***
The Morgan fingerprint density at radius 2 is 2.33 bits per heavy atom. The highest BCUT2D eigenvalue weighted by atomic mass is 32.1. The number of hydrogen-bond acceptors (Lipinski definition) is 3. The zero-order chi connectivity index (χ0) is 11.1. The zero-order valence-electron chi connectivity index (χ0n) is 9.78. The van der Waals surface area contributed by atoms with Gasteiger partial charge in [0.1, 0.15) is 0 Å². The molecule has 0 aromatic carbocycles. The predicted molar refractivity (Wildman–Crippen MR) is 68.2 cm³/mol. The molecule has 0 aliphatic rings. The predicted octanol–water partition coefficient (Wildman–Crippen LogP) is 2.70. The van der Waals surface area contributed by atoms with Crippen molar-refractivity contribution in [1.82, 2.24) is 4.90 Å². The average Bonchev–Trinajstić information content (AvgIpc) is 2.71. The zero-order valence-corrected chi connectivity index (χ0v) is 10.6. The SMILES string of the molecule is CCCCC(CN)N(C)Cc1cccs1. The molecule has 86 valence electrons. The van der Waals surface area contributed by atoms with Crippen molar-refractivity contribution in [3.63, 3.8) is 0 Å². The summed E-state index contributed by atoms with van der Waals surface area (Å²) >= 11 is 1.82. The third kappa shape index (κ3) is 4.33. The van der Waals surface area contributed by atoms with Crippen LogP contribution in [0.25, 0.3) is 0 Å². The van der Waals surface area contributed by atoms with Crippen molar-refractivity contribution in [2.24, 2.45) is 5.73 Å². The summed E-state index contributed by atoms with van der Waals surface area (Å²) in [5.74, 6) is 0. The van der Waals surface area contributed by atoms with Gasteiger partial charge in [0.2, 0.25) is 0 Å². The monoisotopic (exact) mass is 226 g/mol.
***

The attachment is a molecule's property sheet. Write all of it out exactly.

The Morgan fingerprint density at radius 2 is 2.33 bits per heavy atom. The highest BCUT2D eigenvalue weighted by atomic mass is 32.1. The number of hydrogen-bond acceptors (Lipinski definition) is 3. The zero-order chi connectivity index (χ0) is 11.1. The zero-order valence-electron chi connectivity index (χ0n) is 9.78. The van der Waals surface area contributed by atoms with Gasteiger partial charge in [0.1, 0.15) is 0 Å². The molecule has 0 aromatic carbocycles. The predicted molar refractivity (Wildman–Crippen MR) is 68.2 cm³/mol. The molecule has 0 aliphatic rings. The predicted octanol–water partition coefficient (Wildman–Crippen LogP) is 2.70. The van der Waals surface area contributed by atoms with Crippen molar-refractivity contribution in [1.82, 2.24) is 4.90 Å². The average Bonchev–Trinajstić information content (AvgIpc) is 2.71. The zero-order valence-corrected chi connectivity index (χ0v) is 10.6. The SMILES string of the molecule is CCCCC(CN)N(C)Cc1cccs1. The molecule has 86 valence electrons. The van der Waals surface area contributed by atoms with Crippen molar-refractivity contribution in [3.63, 3.8) is 0 Å². The summed E-state index contributed by atoms with van der Waals surface area (Å²) >= 11 is 1.82. The third kappa shape index (κ3) is 4.33. The van der Waals surface area contributed by atoms with Crippen LogP contribution in [0.25, 0.3) is 0 Å². The van der Waals surface area contributed by atoms with Crippen molar-refractivity contribution in [2.24, 2.45) is 5.73 Å². The summed E-state index contributed by atoms with van der Waals surface area (Å²) in [5.74, 6) is 0. The van der Waals surface area contributed by atoms with Gasteiger partial charge in [0.2, 0.25) is 0 Å². The monoisotopic (exact) mass is 226 g/mol.